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   Linguistic Philosophy Reading and URI Related Reading Material

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  • To: "Jeff Rafter" <jeffrafter@defined.net>,<xml-dev@lists.xml.org>
  • Subject: Linguistic Philosophy Reading and URI Related Reading Material
  • From: "James Governor" <jgovernor@red-monk.com>
  • Date: Wed, 29 Jan 2003 08:08:30 -0600
  • Thread-index: AcLHl2Nlk/DPXiMtTAWOADQ58tLq6wABRyGg
  • Thread-topic: Linguistic Philosophy Reading and URI Related Reading Material

Ok jeff- I get the hint. Let me find some time to make a list and précis.

For a quick jotting however:

I believe Wittgenstein is so interesting philosophically in the signified signifier debate because during the course of his career he went from asserting a strong position that words had meaning according to an underlying essence, a representation of reality (the picture theory of meaning), in the Tractatus Logico-Philosophicus, to the OPPOSITE position, that words had meaning only in the context that we use them, that the meaning of a word is a function of its "use", rather than any underlying essence. The later work, the Philosophical Investigation is a really good read, and tackles many of the issues that I see discussed on this list.

The fact that he strongly held *both* positions during his career provides some salutary lessons for us all.... and also indicates that an appreciation of ambiguity might be rather helpful (he suffered from mental illness, perhaps as a result of "thinking too hard".)

Wittgenstein's use of game theory and explanations of what he means by "meaning as use" are exemplary, in that they make the reader think, rather than telling them what to think. The notions that he builds out, that we understand each other because of shared experience, rules for use and so on, in the context of a community, has some obvious implications for how we think about resources and how they can be shared and used.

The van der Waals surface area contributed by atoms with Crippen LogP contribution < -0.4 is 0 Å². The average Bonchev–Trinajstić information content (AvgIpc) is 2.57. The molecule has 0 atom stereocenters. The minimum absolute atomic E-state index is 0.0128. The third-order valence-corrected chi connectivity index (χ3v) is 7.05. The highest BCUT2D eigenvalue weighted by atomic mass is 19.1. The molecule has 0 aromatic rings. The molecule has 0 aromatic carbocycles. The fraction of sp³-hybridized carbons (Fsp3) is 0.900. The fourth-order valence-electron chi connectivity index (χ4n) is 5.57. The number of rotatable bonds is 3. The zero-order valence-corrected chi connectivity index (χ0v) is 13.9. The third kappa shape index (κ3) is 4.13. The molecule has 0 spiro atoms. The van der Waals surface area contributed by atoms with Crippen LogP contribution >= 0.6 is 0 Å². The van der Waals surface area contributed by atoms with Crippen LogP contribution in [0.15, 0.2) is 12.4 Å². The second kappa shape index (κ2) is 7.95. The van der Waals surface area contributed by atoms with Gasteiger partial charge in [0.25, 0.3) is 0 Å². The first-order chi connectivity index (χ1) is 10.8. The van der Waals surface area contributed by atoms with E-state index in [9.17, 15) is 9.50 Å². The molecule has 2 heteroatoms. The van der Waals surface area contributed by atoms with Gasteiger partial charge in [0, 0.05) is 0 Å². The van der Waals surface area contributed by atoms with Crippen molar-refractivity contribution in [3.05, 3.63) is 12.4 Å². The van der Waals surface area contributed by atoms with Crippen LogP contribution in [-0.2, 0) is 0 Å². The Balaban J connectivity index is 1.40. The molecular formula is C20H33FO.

One of Wittgensteins most famous paradoxes is that of the "beetle in the box"--which shows that for sense and perception data, we are doomed to failure if we look for the essence of that feeling. It makes no sense for example to ask whether someone who is in pain is "really in pain". We see they are in pain and we KNOW they are in pain. Acting brings some wrinkles to that thinking--but can't we usually tell when someone is acting. There is no need to know what is "in the box" to know there is something there--outward behaviour and description is all we really have to go on. [sorry for the poor explanation, he does it much better!] This argument is specifically about sensory datum.

In summary--rather than asking what this object is, we should ask how it is used. If we know how it is used, then we know what it is, and probably what to do with it. 

What I like about his game theory is that it allows for evolution of language--and evolution of use. We use language differently. The Past is another Country....

The same goes for application repurposing, doesn't it? We may not have intended the app to be used in this way when we built it, but this is how we're using it now. We are surely doomed to failure if we try and identify all possible use cases for a set of data. On the other hand, if we do describe how we are using it, then someone else is in a position to innovate around that data, because they understand the "meaning" of the data, its "use" in the language or system.

The aim of this email is just to point to what might be interesting reading for those on the list that want to think about this conceptually and philosophically. Sorry if you feel it is inappropriate to XML Dev.

James Governor
(+44) 207 254 7371

-----Original Message-----
From: Jeff Rafter [mailto:jeffrafter@defined.net] 
Sent: 29 January 2003 13:13
To: Leigh Dodds; xml-dev@lists.xml.org
Subject: Re: [xml-dev] URI Related Reading Material

> If you think of anything else then send 'em in and I'll add them
> to the page (or feel free to add them in comments).

Looks great (and thanks to Jonathan for the links as well)! Now, while I am
feeling even more ascetic, I had a great conversation offlist that made me
think I needed more reading. Maybe you could add some classics to the list
(more philosophy/theory based)-- Wittgenstein, Moore and Russell? I am not
sure which is the most applicable or the most accessible as I am just
beginning on them now. It just seems like every three months they also come
up. If you do add them to the list I would add a little note that says Drink


Jeff Rafter

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